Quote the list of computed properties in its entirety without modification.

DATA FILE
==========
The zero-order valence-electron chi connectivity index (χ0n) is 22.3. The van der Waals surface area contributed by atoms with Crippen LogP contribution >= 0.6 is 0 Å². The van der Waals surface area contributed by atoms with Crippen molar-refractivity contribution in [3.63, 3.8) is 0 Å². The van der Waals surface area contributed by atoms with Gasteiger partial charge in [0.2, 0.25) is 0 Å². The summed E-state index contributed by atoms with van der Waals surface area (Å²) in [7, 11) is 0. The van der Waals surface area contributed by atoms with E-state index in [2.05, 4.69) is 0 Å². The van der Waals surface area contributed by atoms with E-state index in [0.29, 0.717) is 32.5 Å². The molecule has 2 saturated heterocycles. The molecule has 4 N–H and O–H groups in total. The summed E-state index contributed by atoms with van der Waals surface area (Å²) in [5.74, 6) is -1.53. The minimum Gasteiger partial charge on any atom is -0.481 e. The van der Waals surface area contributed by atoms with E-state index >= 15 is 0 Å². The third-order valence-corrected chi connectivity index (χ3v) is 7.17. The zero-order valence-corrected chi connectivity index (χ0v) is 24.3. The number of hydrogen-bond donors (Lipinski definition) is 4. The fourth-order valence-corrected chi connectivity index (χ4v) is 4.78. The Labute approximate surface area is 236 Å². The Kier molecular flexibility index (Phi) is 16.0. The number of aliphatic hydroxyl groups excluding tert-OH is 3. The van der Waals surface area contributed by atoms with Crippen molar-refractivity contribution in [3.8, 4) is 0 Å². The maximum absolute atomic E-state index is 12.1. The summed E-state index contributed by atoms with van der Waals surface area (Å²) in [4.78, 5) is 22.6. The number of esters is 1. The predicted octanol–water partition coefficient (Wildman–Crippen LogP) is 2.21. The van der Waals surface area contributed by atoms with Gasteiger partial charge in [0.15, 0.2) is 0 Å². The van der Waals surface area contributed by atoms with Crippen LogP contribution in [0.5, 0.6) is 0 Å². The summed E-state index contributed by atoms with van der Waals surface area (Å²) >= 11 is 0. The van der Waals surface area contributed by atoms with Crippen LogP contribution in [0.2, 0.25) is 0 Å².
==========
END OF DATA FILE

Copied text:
The zero-order valence-electron chi connectivity index (χ0n) is 22.3. The van der Waals surface area contributed by atoms with Crippen LogP contribution >= 0.6 is 0 Å². The van der Waals surface area contributed by atoms with Crippen molar-refractivity contribution in [3.63, 3.8) is 0 Å². The van der Waals surface area contributed by atoms with Gasteiger partial charge in [0.2, 0.25) is 0 Å². The summed E-state index contributed by atoms with van der Waals surface area (Å²) in [7, 11) is 0. The van der Waals surface area contributed by atoms with E-state index in [2.05, 4.69) is 0 Å². The van der Waals surface area contributed by atoms with E-state index in [0.29, 0.717) is 32.5 Å². The molecule has 2 saturated heterocycles. The molecule has 4 N–H and O–H groups in total. The summed E-state index contributed by atoms with van der Waals surface area (Å²) in [5.74, 6) is -1.53. The minimum Gasteiger partial charge on any atom is -0.481 e. The van der Waals surface area contributed by atoms with E-state index >= 15 is 0 Å². The third-order valence-corrected chi connectivity index (χ3v) is 7.17. The zero-order valence-corrected chi connectivity index (χ0v) is 24.3. The number of hydrogen-bond donors (Lipinski definition) is 4. The fourth-order valence-corrected chi connectivity index (χ4v) is 4.78. The Labute approximate surface area is 236 Å². The Kier molecular flexibility index (Phi) is 16.0. The number of aliphatic hydroxyl groups excluding tert-OH is 3. The van der Waals surface area contributed by atoms with Crippen molar-refractivity contribution in [3.8, 4) is 0 Å². The maximum absolute atomic E-state index is 12.1. The summed E-state index contributed by atoms with van der Waals surface area (Å²) in [4.78, 5) is 22.6. The number of esters is 1. The predicted octanol–water partition coefficient (Wildman–Crippen LogP) is 2.21. The van der Waals surface area contributed by atoms with Gasteiger partial charge in [0.15, 0.2) is 0 Å². The van der Waals surface area contributed by atoms with Crippen LogP contribution in [0.5, 0.6) is 0 Å². The summed E-state index contributed by atoms with van der Waals surface area (Å²) >= 11 is 0. The van der Waals surface area contributed by atoms with Crippen LogP contribution in [0.2, 0.25) is 0 Å².